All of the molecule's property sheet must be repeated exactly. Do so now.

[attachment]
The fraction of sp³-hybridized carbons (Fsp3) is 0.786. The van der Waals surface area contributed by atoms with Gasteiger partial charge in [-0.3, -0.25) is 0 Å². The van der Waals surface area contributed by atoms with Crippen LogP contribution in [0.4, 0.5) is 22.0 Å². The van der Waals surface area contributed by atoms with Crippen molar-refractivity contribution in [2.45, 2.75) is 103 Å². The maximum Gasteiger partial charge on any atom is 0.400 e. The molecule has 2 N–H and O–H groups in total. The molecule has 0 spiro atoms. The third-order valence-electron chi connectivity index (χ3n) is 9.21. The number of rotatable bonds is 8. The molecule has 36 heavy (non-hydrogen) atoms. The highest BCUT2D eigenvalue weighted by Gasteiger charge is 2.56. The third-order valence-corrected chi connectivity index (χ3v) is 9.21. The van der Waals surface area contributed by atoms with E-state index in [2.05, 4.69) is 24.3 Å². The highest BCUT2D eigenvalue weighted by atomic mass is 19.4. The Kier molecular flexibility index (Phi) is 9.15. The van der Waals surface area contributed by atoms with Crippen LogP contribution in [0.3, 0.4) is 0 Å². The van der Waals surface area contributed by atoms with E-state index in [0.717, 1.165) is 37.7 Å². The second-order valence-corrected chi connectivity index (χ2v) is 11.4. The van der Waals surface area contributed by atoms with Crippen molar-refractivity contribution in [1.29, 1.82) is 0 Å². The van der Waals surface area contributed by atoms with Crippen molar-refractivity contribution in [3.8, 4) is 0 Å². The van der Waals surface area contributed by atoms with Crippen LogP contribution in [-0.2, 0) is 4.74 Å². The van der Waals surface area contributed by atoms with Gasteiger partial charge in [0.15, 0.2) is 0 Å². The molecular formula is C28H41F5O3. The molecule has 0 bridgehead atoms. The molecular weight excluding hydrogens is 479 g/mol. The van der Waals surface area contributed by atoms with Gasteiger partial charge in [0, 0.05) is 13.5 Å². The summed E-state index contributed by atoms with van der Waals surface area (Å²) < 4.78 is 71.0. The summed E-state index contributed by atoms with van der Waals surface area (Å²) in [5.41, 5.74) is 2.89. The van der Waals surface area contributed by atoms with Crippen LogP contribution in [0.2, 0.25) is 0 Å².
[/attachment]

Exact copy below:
The fraction of sp³-hybridized carbons (Fsp3) is 0.786. The van der Waals surface area contributed by atoms with Gasteiger partial charge in [-0.3, -0.25) is 0 Å². The van der Waals surface area contributed by atoms with Crippen LogP contribution in [0.4, 0.5) is 22.0 Å². The van der Waals surface area contributed by atoms with Crippen molar-refractivity contribution in [2.45, 2.75) is 103 Å². The maximum Gasteiger partial charge on any atom is 0.400 e. The molecule has 2 N–H and O–H groups in total. The molecule has 0 spiro atoms. The third-order valence-electron chi connectivity index (χ3n) is 9.21. The number of rotatable bonds is 8. The molecule has 36 heavy (non-hydrogen) atoms. The highest BCUT2D eigenvalue weighted by Gasteiger charge is 2.56. The third-order valence-corrected chi connectivity index (χ3v) is 9.21. The van der Waals surface area contributed by atoms with E-state index in [2.05, 4.69) is 24.3 Å². The highest BCUT2D eigenvalue weighted by atomic mass is 19.4. The Kier molecular flexibility index (Phi) is 9.15. The van der Waals surface area contributed by atoms with Crippen LogP contribution in [0.3, 0.4) is 0 Å². The van der Waals surface area contributed by atoms with E-state index in [0.717, 1.165) is 37.7 Å². The second-order valence-corrected chi connectivity index (χ2v) is 11.4. The van der Waals surface area contributed by atoms with Crippen molar-refractivity contribution in [1.29, 1.82) is 0 Å². The van der Waals surface area contributed by atoms with Crippen molar-refractivity contribution in [3.8, 4) is 0 Å². The van der Waals surface area contributed by atoms with Crippen LogP contribution in [-0.2, 0) is 4.74 Å². The van der Waals surface area contributed by atoms with Gasteiger partial charge in [0.15, 0.2) is 0 Å². The molecular formula is C28H41F5O3. The molecule has 0 bridgehead atoms. The molecular weight excluding hydrogens is 479 g/mol. The van der Waals surface area contributed by atoms with Gasteiger partial charge in [0, 0.05) is 13.5 Å². The summed E-state index contributed by atoms with van der Waals surface area (Å²) < 4.78 is 71.0. The summed E-state index contributed by atoms with van der Waals surface area (Å²) in [5.41, 5.74) is 2.89. The van der Waals surface area contributed by atoms with Crippen LogP contribution in [0.2, 0.25) is 0 Å².